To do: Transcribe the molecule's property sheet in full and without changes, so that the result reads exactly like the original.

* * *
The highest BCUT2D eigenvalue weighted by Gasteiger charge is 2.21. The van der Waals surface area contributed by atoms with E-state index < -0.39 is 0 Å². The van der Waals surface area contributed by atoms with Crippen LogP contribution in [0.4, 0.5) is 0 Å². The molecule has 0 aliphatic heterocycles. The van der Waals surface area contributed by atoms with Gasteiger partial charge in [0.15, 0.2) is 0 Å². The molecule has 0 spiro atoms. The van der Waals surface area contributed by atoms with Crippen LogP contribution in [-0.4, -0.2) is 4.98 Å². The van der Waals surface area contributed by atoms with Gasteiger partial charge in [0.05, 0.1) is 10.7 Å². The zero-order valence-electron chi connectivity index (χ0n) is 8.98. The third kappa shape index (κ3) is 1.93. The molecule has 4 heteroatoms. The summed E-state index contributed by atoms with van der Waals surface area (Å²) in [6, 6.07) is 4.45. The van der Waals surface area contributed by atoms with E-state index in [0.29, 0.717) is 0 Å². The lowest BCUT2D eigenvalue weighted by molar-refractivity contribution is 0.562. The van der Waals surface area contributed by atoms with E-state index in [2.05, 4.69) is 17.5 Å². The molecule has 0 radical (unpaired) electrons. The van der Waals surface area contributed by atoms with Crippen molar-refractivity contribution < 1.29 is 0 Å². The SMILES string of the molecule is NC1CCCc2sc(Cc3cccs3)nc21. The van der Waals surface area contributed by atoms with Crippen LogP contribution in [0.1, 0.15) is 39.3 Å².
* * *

The highest BCUT2D eigenvalue weighted by Gasteiger charge is 2.21. The van der Waals surface area contributed by atoms with E-state index < -0.39 is 0 Å². The van der Waals surface area contributed by atoms with Crippen LogP contribution in [0.4, 0.5) is 0 Å². The molecule has 0 aliphatic heterocycles. The van der Waals surface area contributed by atoms with Gasteiger partial charge in [0.15, 0.2) is 0 Å². The molecule has 0 spiro atoms. The van der Waals surface area contributed by atoms with Crippen LogP contribution in [-0.4, -0.2) is 4.98 Å². The van der Waals surface area contributed by atoms with Gasteiger partial charge in [0.05, 0.1) is 10.7 Å². The zero-order valence-electron chi connectivity index (χ0n) is 8.98. The third kappa shape index (κ3) is 1.93. The molecule has 4 heteroatoms. The summed E-state index contributed by atoms with van der Waals surface area (Å²) in [6, 6.07) is 4.45. The van der Waals surface area contributed by atoms with E-state index in [0.29, 0.717) is 0 Å². The lowest BCUT2D eigenvalue weighted by molar-refractivity contribution is 0.562. The van der Waals surface area contributed by atoms with E-state index in [2.05, 4.69) is 17.5 Å². The molecule has 0 radical (unpaired) electrons. The van der Waals surface area contributed by atoms with Crippen molar-refractivity contribution < 1.29 is 0 Å². The SMILES string of the molecule is NC1CCCc2sc(Cc3cccs3)nc21. The van der Waals surface area contributed by atoms with Crippen LogP contribution in [0.1, 0.15) is 39.3 Å².